Trump on Wednesday in a series of tweets threatened the US Senate against adopting a resolution that would curb his or any US president's ability to wage war, arguing that it would send "a very bad signal" to Iran and threaten national security.
....If my hands were tied, Iran would have a field day. Sends a very bad signal. The Democrats are only doing this as an attempt to embarrass the Republican Party. Don’t let it happen!— Donald J. Trump (@realDonaldTrump) February 12, 2020
"It is very important for our Country’s SECURITY that the United States Senate not vote for the Iran War Powers Resolution. We are doing very well with Iran and this is not the time to show weakness. Americans overwhelmingly support our attack on terrorist Soleimani [...] If my hands were tied, Iran would have a field day. Sends a very bad signal. The Democrats are only doing this as an attempt to embarrass the Republican Party. Don’t let it happen!”, Trump tweeted.
Trump unilaterally authorized the assassination of Qasem Soleimani, the commander of the Iranian Islamic Revolutionary Guard Corps (IRGC) elite Quds force, justifying his action by the alleged threat that the top Iranian general represented for American troops and assets. The 3 January US airstrike also killed several senior members of the Iraqi military as the group traveled near the Baghdad international airport. The move prompted fears of a new full-scale war in the Middle East and subsequently a review of the 1973 War Powers Act.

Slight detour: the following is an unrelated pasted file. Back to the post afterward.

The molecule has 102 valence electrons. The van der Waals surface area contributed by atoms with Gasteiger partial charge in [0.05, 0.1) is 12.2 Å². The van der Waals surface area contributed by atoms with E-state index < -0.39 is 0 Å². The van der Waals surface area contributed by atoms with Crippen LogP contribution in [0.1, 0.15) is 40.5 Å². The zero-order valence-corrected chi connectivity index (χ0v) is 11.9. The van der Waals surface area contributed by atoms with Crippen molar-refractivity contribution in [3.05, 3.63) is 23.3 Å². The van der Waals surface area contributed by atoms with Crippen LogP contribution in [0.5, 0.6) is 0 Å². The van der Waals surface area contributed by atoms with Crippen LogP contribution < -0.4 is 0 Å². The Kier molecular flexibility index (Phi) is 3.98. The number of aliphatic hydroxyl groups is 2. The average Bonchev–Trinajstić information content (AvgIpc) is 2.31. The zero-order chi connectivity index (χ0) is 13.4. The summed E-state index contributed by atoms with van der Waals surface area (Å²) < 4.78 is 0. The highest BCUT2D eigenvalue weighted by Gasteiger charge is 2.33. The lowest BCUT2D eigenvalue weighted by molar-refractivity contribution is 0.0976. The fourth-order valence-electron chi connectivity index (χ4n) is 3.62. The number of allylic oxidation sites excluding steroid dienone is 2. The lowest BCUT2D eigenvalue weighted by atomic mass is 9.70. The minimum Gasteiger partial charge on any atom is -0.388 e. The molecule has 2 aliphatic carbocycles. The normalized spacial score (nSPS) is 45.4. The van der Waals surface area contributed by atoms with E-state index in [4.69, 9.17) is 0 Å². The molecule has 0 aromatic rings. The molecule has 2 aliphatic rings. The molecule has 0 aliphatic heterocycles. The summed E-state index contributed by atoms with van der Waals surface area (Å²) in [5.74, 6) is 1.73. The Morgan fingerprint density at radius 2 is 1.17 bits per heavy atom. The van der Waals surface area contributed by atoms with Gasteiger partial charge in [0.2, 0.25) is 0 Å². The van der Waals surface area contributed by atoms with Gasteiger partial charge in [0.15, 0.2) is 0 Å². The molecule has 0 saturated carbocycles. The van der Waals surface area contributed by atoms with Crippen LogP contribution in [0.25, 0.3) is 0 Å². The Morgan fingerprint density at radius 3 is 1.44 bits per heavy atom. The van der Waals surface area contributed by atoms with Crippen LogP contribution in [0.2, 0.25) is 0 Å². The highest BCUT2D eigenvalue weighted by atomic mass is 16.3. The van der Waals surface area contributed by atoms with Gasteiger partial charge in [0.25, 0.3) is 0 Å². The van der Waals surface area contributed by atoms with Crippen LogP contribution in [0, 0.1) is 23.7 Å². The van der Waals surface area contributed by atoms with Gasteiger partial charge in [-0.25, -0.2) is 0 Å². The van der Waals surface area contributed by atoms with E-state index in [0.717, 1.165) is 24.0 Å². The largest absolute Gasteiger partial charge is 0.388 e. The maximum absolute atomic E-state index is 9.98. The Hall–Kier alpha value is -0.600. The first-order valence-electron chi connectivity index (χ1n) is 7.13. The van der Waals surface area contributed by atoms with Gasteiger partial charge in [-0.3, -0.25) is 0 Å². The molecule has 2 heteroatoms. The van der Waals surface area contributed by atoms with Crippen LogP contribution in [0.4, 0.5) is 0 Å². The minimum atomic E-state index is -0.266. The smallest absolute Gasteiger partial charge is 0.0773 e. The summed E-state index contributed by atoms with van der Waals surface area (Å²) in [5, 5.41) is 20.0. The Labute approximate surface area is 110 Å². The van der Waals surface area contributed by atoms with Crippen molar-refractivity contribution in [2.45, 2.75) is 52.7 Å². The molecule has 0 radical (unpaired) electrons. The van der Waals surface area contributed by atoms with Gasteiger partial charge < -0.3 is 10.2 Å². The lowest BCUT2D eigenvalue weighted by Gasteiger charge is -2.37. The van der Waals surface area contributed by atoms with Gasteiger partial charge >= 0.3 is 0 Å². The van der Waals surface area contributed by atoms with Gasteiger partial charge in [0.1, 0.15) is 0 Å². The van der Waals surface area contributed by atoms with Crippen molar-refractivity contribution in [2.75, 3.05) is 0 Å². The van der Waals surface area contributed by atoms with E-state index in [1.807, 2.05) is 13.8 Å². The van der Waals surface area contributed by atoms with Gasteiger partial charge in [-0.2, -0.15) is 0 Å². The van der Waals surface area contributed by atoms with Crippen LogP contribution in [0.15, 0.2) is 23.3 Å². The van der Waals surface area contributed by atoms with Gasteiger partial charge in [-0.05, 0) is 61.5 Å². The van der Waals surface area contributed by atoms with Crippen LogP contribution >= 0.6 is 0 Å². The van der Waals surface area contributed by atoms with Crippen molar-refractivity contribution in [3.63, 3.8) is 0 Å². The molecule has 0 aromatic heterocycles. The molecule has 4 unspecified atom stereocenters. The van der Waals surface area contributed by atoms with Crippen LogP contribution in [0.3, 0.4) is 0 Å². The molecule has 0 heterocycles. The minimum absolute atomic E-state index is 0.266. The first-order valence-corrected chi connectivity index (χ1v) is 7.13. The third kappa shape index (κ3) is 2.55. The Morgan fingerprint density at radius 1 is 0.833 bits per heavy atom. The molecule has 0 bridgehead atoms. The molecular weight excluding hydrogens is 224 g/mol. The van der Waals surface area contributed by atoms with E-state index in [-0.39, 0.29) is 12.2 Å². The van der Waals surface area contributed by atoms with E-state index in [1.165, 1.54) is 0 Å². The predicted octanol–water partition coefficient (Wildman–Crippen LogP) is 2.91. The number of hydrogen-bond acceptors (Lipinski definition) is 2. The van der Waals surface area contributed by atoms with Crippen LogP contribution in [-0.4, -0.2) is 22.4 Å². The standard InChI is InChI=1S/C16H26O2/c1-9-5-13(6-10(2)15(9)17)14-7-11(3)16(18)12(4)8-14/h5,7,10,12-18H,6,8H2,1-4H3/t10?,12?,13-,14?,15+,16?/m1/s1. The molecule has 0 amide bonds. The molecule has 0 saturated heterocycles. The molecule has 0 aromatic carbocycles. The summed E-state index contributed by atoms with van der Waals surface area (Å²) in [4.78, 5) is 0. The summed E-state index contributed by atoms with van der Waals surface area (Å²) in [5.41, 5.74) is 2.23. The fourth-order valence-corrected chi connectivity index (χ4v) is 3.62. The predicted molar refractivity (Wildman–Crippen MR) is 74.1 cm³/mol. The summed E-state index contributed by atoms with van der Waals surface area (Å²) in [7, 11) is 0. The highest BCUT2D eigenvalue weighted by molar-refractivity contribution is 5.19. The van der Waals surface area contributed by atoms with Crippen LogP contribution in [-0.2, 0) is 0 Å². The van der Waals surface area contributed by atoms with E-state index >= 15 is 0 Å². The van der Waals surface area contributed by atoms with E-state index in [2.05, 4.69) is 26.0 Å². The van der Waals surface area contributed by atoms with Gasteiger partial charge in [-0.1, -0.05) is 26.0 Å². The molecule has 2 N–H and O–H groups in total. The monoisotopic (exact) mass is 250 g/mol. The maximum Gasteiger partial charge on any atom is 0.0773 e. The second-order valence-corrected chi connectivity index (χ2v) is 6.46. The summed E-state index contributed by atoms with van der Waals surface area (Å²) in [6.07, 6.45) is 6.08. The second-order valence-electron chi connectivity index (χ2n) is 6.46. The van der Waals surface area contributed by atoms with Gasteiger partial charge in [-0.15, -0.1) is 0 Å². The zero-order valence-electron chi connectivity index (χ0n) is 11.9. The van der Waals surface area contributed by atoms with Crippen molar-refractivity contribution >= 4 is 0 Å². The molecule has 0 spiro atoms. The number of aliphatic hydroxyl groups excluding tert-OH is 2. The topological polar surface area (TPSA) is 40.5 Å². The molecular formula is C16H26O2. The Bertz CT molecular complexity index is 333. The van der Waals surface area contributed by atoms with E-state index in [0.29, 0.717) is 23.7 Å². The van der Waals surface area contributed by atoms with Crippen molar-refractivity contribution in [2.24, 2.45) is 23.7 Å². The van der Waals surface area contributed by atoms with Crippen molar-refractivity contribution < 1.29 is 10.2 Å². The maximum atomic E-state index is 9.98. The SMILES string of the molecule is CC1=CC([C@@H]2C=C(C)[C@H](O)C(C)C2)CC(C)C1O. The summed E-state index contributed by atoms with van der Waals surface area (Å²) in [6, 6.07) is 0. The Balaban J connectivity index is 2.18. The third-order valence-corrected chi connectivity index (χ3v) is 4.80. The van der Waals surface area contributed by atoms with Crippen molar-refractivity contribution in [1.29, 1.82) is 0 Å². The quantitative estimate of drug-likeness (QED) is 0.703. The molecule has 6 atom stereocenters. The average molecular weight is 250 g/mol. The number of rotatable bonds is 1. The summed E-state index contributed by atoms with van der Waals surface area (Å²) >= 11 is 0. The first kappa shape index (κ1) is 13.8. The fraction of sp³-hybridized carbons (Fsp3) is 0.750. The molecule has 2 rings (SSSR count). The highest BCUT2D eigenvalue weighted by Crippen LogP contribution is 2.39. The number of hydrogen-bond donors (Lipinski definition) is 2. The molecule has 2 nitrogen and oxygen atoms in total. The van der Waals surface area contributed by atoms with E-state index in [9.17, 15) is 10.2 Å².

The measure - initially proposed by Senator Tim Kaine after the Soleimani assassination - will require a US president to request Congressional authorization before proceeding with any military action.
Senate Majority Leader Mitch McConnell said that the resolution abused the War Powers Act because that law was intended to prevent the deployment of US troops into sustained combat without congressional authorization.
Congress passed the original War Powers Act in 1973 in response to US military actions during the Vietnam War. According to media reports, even if the GOP-controlled Senate passes the bill, the War Powers Resolution is unlikely to prevent Trump from attacking Iran as his administration can exploit a clause in the act regarding imminent threat.
According to the US Constitution, only the US Congress has the authority to officially declare war.